Energy industry sees brighter future without Pruitt

By Mike Soraghan | 07/06/2018 07:13 AM EDT

Outgoing EPA Administrator Scott Pruitt is seen with President Trump in 2017.

Outgoing EPA Administrator Scott Pruitt is seen with President Trump in 2017. Andrew Harnik/Associated Press

Some environmentalists popped the Champagne corks yesterday when they heard Scott Pruitt had resigned as head of EPA. But that doesn’t mean that industry lobbyists were weeping into their pinstriped sleeves.

Many, in fact, were quietly raising a glass to the ascension of Pruitt deputy Andrew Wheeler.

"Wheeler will be 100 times better," said one oil and gas insider. "Should be fun."


President Trump’s deregulatory agenda isn’t going away. And many think Wheeler, a former coal lobbyist, can execute it more effectively.

For the energy industry, there was a lot to love about Pruitt’s time at EPA. He took aim at Obama-era regulations and promised a lighter touch on enforcement.

But Pruitt brought heavy baggage to the job, which in turn put an uncomfortable national spotlight on the industry. Beyond the 13 investigations into his conduct, there was the question of whether Pruitt’s ambitions for statewide office in Oklahoma imbued him with a zeal that wasn’t always beneficial to the industries he was trying to help.

Wheeler appears more likely to opt for decisions that create regulatory certainty, even if they’re less popular with the Republican base, said Kevin Book, analyst at Washington, D.C.-based ClearView Energy Partners LLC.

For example, on the Clean Power Plan, the Obama administration rule that set carbon dioxide limits for power plants, many businesses would like to see the administration replace the rule with less dramatic restrictions. But that wouldn’t play as well as simply "ripping it up," Book said. Book expects to see Wheeler support a new rule.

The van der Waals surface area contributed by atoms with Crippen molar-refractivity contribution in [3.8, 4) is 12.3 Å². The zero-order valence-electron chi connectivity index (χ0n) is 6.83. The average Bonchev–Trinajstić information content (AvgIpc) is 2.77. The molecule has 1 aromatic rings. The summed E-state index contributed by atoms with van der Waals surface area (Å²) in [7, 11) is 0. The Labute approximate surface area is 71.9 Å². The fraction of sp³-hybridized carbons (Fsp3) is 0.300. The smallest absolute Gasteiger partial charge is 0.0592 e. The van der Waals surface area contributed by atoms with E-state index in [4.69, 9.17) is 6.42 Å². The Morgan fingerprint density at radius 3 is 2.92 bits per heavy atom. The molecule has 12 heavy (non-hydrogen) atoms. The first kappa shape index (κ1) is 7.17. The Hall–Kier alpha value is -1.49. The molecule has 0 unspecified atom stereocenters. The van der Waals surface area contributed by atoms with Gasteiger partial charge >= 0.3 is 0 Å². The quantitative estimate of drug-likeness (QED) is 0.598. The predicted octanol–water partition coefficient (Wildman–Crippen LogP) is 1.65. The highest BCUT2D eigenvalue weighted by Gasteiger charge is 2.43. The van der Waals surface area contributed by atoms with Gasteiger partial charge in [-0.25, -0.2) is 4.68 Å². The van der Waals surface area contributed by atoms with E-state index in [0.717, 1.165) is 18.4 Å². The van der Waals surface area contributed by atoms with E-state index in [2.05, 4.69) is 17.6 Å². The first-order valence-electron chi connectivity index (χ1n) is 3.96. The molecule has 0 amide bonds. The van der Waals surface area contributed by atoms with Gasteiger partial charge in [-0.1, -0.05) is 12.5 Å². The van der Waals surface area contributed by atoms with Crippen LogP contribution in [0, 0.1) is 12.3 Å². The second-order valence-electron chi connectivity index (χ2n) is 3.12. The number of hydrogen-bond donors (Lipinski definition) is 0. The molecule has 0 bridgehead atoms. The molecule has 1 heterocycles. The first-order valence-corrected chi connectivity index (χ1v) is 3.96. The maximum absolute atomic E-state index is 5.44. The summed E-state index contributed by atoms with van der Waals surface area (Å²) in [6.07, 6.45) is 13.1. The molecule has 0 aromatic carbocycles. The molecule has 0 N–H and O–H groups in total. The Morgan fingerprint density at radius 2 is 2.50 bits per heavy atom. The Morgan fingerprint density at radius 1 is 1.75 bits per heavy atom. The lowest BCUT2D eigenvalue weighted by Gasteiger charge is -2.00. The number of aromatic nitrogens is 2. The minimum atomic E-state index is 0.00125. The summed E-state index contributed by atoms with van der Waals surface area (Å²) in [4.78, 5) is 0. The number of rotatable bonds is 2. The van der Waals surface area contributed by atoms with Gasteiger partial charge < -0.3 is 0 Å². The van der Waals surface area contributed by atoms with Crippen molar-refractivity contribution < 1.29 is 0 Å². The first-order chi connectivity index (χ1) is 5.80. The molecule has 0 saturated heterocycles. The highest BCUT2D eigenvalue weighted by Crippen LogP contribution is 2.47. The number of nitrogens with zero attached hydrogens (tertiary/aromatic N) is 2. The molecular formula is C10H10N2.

"How easy would it have been for Scott Pruitt to go back to Oklahoma after putting a climate rule on the books?" Book asked. "Ripping up a rule is a great way to win applause at a political rally. But it’s a really terrible way to plan your business."

Home-state politics were also seen as a possible factor in Pruitt’s handling of the renewable fuel standard, which earned Pruitt scorn from corn-state Republicans. Ethanol is unpopular in Oklahoma, where oil and gas is a dominant industry. Book expects a friendlier approach to ethanol and fewer small refiner exemptions from the RFS.

Wheeler isn’t known to have political ambitions. What he’s known for is a steady hand, an insider’s instincts and temperament for the long game. And he’s seen as having the same pro-industry inclinations as Pruitt.

For years, Wheeler was a top staffer for Sen. Jim Inhofe (R-Okla.), Pruitt’s mentor and the most vociferous opponent of climate regulation in Congress. Then he became a lobbyist, representing a broad spectrum of energy interests. One of his highest-profile clients was Murray Energy Corp., run by vocal Trump supporter Bob Murray.

Murray is an ardent critic of EPA and especially of the Obama administration. His company has sued the agency several times, including one suit to block the Clean Power Plan, which Pruitt was working to reverse.

But Wheeler’s more conventional approach will likely present fewer targets for the environmental groups that have made hay with Pruitt’s many scandals.

Reporter Ellen M. Gilmer contributed.